White Bread

 Photography by Paul Strabbing

Photography by Paul Strabbing

Long blue, red or black painted nails with slender fingers, my mother is making bread. She is throwing ingredients together with no sign of a torn page recipe or a book opened anywhere.  In a tiny post war council house kitchen with a shitty oven and barely any counter space Mummy baked many loaves of hearty grain filled, stick to your ribs fabulous bread that to this day I love the kind of.  It was the kind of bread that would dull your serrated blade and dislocate your jaw if you bit down too hard in the wrong place.

But sometimes I want a regular white loaf, something less characterful, like an easier companion, able to carry ingredients and take a back seat. This easy sandwich loaf does just that.  When it’s not enveloping the flakey, crispy, salty, buttery fish fingers from last months recipe, this bread is so good for any kind of sandwich. A day later it’s perfect for toast, salted butter mind you and make sure the toast is hot when you butter it so as it soaks in you think it might just need a little bit more.


Everyday Sandwich Loaf 

Makes 1 loaf

*If you do not own a kitchen scale, stop what you’re doing and acquire one immediately. It’s simply a must for baking, and arguably a better way to measure ingredients for any recipe.

95 g boiling water 

140 g cold water

132 g sour cream 

2 teaspoons sea salt 

2 teaspoons sugar

2 1/2 teaspoons fast acting yeast

550 g bread flour, plus additional for dusting

Butter for kneading and greasing tin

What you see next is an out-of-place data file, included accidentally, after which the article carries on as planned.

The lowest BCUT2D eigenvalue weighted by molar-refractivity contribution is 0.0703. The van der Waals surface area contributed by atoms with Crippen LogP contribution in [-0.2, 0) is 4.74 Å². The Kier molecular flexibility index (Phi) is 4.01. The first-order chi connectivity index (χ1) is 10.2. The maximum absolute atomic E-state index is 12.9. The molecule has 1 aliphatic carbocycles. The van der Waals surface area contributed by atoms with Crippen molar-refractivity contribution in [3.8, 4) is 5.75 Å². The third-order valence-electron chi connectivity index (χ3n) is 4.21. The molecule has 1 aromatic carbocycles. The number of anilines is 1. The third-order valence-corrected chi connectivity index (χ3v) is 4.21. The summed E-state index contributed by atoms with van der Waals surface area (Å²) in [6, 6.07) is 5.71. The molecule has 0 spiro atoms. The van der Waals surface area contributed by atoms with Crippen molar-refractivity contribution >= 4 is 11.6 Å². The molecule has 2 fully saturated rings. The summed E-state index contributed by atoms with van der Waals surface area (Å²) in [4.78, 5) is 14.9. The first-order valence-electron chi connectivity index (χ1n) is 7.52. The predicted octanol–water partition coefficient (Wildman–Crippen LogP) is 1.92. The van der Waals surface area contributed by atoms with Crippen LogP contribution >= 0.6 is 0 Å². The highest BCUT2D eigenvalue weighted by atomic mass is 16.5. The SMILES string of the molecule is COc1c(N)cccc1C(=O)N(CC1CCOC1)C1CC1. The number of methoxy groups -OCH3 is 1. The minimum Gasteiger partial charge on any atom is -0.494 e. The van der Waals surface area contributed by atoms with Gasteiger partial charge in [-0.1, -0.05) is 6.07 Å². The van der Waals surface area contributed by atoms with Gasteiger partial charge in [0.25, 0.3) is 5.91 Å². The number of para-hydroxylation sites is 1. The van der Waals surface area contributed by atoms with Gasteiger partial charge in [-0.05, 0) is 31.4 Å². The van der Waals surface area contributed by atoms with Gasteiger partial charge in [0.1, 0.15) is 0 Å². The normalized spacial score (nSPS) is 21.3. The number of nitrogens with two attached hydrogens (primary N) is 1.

Place a large bowl atop your kitchen scale.* With a fork, mix in the sour cream, salt, sugar and yeast. Add the flour and mix until the dough just comes together. Cover the bowl with a damp towel and let it sit for 10 minutes while you make a cup of tea. 

Return to the dough with a butter-greased work surface and hands. Knead the dough for 2 minutes. Butter the inside of the bowl before returning the dough to it, covering again with the damp towel. Do this twice more - waiting 10 minutes before kneading the dough and returning to the bowl and covering. After the third kneading, leave the dough covered in the least draughty spot in the house for 1 hour. 

Butter a 8x4-inch loaf pan, line with parchment paper and set aside. Return the dough to your work surface and pat it down to about 1-inch thick. Roll the dough like a jelly roll and place it in the loaf pan, tucking the ends under if needed so the top is smooth. Cover and set aside to proof until nearly but not quite doubled in size.

Heat oven to 390F. Give the dough a light dusting of flour before baking for 45 minutes. Remove loaf from pan immediately and cool on wire rack. (If you wish to test the doneness, tap the underside of the loaf with a wooden spoon - if it sounds hollow, it’s done.)

Once you’ve cut into the loaf, it will keep for two or three days wrapped well in a towel on the counter. If you don’t quite finish it before it goes stale, toss the remainder into your trusty food processor and make homemade bread crumbs.

Recipe provided by the lovely Joanna Miller of Good Pepper

Watch out next month for the final recipe to complete the bomb Fish Finger Sandwich….